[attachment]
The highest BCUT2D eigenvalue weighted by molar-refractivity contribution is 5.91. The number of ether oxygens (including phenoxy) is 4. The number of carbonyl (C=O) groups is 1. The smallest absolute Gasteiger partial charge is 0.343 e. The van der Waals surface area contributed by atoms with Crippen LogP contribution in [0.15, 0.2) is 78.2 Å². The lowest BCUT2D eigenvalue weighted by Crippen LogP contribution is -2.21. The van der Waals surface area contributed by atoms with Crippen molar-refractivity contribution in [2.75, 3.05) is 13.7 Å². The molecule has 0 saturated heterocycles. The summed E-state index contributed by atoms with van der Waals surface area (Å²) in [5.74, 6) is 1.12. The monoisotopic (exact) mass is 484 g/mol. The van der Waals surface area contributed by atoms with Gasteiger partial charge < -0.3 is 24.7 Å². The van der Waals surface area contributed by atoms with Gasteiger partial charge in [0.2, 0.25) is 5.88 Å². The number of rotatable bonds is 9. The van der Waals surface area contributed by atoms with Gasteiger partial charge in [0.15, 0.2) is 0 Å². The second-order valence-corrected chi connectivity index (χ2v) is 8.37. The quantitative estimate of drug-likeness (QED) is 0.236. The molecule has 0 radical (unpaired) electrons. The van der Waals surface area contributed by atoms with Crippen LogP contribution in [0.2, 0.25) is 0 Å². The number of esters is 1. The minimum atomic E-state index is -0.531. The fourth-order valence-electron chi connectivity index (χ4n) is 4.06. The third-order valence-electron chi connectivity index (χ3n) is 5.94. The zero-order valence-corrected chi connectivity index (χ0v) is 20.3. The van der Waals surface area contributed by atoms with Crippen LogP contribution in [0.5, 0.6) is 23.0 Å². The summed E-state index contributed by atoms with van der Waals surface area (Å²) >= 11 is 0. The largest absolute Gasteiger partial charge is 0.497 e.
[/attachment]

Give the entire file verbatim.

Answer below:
The highest BCUT2D eigenvalue weighted by molar-refractivity contribution is 5.91. The number of ether oxygens (including phenoxy) is 4. The number of carbonyl (C=O) groups is 1. The smallest absolute Gasteiger partial charge is 0.343 e. The van der Waals surface area contributed by atoms with Crippen LogP contribution in [0.15, 0.2) is 78.2 Å². The lowest BCUT2D eigenvalue weighted by Crippen LogP contribution is -2.21. The van der Waals surface area contributed by atoms with Crippen molar-refractivity contribution in [2.75, 3.05) is 13.7 Å². The molecule has 0 saturated heterocycles. The summed E-state index contributed by atoms with van der Waals surface area (Å²) in [5.74, 6) is 1.12. The monoisotopic (exact) mass is 484 g/mol. The van der Waals surface area contributed by atoms with Gasteiger partial charge < -0.3 is 24.7 Å². The van der Waals surface area contributed by atoms with Gasteiger partial charge in [0.2, 0.25) is 5.88 Å². The number of rotatable bonds is 9. The van der Waals surface area contributed by atoms with Gasteiger partial charge in [0.15, 0.2) is 0 Å². The second-order valence-corrected chi connectivity index (χ2v) is 8.37. The quantitative estimate of drug-likeness (QED) is 0.236. The molecule has 0 radical (unpaired) electrons. The van der Waals surface area contributed by atoms with Crippen LogP contribution in [0.2, 0.25) is 0 Å². The number of esters is 1. The minimum atomic E-state index is -0.531. The fourth-order valence-electron chi connectivity index (χ4n) is 4.06. The third-order valence-electron chi connectivity index (χ3n) is 5.94. The zero-order valence-corrected chi connectivity index (χ0v) is 20.3. The van der Waals surface area contributed by atoms with Crippen LogP contribution in [0.5, 0.6) is 23.0 Å². The summed E-state index contributed by atoms with van der Waals surface area (Å²) >= 11 is 0. The largest absolute Gasteiger partial charge is 0.497 e.